Grandmaster Y.K. Kim’s whirlwind life has taken him from Korea to the United States while wearing many hats including author, public speaker, philosopher, entrepreneur, and founder of Martial Arts World. The latter has grown into a family tree of locations spanning four states. At each location, dedicated instructors guide kids and adults through martial-arts classes that aim to instill a sense of confidence, self-discipline, and respect in each and every student. Classes serve as sweat-inducing workouts and an outlet to learn self-defense techniques, which come in handy when you dream your blanket has attacked.
Collaboratively designed by renowned golf-course architect Steve Smyers and champion golfer Nick Faldo, Grande Pines is a dynamic and sophisticated course that provides exciting challenges to players of all skill levels. The layout thoughtfully integrates the surrounding natural arbor and lakes for a picturesque and peaceful getaway that will make your spike-clad Mii green with greens-envy. During your full day of unlimited play, you will be able to practice your putt and pendulum swing to your heart's and club's content, masterfully maneuvering your way through the 18-hole course from behind the helm of a golf cart. Because it generally takes at least a few hours to complete a full round of golf at Grande Pines, most players should expect their full day to include two times through with a break for lunch.
The Sport Karate Center casts a wide net with classes for kids, teens, adults, and families. Their high-energy programs instruct aspiring punch-smiths in everything from karate basics to how to set down the road to earning your black belt, with every class taught by an experienced instructor. The center offers classes Monday through Saturday.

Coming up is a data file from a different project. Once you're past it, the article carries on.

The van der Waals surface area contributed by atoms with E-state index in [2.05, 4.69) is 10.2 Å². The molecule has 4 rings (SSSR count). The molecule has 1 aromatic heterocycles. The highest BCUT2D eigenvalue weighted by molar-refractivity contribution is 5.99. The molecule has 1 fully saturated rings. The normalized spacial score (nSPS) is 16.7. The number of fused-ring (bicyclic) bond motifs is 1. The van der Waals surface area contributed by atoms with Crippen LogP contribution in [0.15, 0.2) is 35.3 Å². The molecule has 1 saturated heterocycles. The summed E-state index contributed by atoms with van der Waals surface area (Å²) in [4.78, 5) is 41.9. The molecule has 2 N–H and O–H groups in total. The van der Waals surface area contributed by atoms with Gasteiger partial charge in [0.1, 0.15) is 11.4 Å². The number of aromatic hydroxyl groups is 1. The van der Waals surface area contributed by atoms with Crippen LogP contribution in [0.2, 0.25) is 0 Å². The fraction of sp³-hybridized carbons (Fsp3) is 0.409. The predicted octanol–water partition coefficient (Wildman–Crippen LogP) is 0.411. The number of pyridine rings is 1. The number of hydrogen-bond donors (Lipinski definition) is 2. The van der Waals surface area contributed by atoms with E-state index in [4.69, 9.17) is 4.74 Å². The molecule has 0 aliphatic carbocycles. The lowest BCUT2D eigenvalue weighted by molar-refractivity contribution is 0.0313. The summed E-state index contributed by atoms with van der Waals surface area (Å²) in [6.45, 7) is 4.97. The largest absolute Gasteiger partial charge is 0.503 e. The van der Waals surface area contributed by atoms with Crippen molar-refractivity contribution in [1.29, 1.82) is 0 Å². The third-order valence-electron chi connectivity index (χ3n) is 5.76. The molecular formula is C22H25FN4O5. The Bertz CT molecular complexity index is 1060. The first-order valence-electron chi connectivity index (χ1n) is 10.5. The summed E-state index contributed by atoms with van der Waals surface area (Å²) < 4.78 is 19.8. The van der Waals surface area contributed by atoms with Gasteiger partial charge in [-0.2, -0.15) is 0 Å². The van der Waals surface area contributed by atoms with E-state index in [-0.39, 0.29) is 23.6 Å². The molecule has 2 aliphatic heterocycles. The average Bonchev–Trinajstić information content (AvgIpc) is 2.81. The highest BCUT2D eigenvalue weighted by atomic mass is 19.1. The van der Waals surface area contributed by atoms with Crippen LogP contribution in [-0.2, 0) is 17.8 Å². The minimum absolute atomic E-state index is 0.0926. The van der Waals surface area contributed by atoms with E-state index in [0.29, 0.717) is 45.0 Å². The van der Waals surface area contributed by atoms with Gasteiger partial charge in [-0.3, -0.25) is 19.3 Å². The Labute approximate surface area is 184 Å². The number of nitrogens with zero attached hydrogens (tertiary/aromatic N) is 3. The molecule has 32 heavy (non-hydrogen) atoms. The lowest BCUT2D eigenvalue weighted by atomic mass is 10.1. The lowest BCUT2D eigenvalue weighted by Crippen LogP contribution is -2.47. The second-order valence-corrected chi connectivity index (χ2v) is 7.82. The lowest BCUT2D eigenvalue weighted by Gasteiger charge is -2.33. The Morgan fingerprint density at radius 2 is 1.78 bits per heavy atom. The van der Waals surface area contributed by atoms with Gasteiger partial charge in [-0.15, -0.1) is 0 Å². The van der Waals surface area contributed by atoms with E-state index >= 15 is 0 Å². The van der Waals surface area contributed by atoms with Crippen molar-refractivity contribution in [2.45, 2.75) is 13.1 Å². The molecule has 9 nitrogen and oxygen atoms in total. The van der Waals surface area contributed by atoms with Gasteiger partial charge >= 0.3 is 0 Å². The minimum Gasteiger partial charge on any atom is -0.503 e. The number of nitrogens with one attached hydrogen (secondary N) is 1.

Nestled in the shadows of ancient oaks and towering cypress trees, Kissimmee Bay Country Club's 18-hole course takes golfers through 6,486 yards of fairways and greens lined with serene water hazards. In total, the course features a dozen ponds that come into play on nearly every hole, challenging players to try forced carries and other crafty shots. The verdant course also peppers a dash of wildlife into rounds, as sand hill cranes are often spotted along the fairways and waterways. Before taking to the course, golfers can warm up their swings at the driving range or motivate golf balls by showing them how easily they can be replaced at the pro shop.
Course at a Glance:
Though they operate more than 200 locations in upwards of 30 states, the team behind U.S. Baseball Academy aims to make each young athlete's experience a personal one. Their four- or six-week camps are taught by local instructors who are current or former coaches at the high school or college level, and typically offer a 6:1 or better player-to-teacher ratio for intense, professional-style training. The Academy's proven itinerary of hitting, pitching, fielding, and baserunning drills was developed by an advisory board of college coaches and Major League players, including Cy Young Award–winner and ace pitcher Brandon Webb.
While most people’s biggest water-related fear might be sharks, Phil Pektas's was children. Not the kids themselves, of course, but the prospect of teaching them. This terror first surfaced when he was tapped to fill in for the Pre-K instructor at the swim school where he taught. Fortunately, he conquered that fear during the very first lesson and 20 years later is still introducing young people to the necessary skills for ensuring safe, aquatic fun. Pektas and his staff of American Red Cross–, CPR-, and First-Aid- certified instructors use activities, toys, and analogies to improve performance in the pool. With games such as Bird Catcher, kids will learn how to control their breathing and hunt for sub-aquatic fowl indigenous to chlorinated pools.